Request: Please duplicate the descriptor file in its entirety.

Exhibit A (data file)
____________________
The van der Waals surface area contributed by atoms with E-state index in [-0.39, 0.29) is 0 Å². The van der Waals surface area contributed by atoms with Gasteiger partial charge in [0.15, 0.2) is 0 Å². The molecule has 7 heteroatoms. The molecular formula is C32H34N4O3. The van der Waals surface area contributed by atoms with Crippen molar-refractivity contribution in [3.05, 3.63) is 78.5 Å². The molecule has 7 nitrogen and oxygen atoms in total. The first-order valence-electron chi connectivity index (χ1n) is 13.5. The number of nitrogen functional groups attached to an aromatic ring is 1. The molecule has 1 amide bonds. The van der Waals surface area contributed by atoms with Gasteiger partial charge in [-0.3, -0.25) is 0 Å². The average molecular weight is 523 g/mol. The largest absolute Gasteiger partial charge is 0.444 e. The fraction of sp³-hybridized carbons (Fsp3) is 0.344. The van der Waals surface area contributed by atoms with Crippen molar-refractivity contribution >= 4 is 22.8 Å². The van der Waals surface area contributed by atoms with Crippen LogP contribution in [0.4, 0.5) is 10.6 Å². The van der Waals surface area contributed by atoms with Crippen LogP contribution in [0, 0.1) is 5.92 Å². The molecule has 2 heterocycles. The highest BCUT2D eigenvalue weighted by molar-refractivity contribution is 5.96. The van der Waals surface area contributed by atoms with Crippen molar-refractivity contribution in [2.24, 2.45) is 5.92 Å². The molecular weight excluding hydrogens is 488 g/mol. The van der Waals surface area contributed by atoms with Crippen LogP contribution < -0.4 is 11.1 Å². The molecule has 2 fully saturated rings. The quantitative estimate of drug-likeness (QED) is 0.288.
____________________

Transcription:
The van der Waals surface area contributed by atoms with E-state index in [-0.39, 0.29) is 0 Å². The van der Waals surface area contributed by atoms with Gasteiger partial charge in [0.15, 0.2) is 0 Å². The molecule has 7 heteroatoms. The molecular formula is C32H34N4O3. The van der Waals surface area contributed by atoms with Crippen molar-refractivity contribution in [3.05, 3.63) is 78.5 Å². The molecule has 7 nitrogen and oxygen atoms in total. The first-order valence-electron chi connectivity index (χ1n) is 13.5. The number of nitrogen functional groups attached to an aromatic ring is 1. The molecule has 1 amide bonds. The van der Waals surface area contributed by atoms with Gasteiger partial charge in [-0.3, -0.25) is 0 Å². The average molecular weight is 523 g/mol. The largest absolute Gasteiger partial charge is 0.444 e. The fraction of sp³-hybridized carbons (Fsp3) is 0.344. The van der Waals surface area contributed by atoms with Crippen molar-refractivity contribution >= 4 is 22.8 Å². The van der Waals surface area contributed by atoms with Crippen LogP contribution in [0.4, 0.5) is 10.6 Å². The van der Waals surface area contributed by atoms with Crippen LogP contribution in [0, 0.1) is 5.92 Å². The molecule has 2 heterocycles. The highest BCUT2D eigenvalue weighted by molar-refractivity contribution is 5.96. The van der Waals surface area contributed by atoms with Crippen molar-refractivity contribution in [2.24, 2.45) is 5.92 Å². The molecular weight excluding hydrogens is 488 g/mol. The van der Waals surface area contributed by atoms with Crippen LogP contribution < -0.4 is 11.1 Å². The molecule has 2 fully saturated rings. The quantitative estimate of drug-likeness (QED) is 0.288.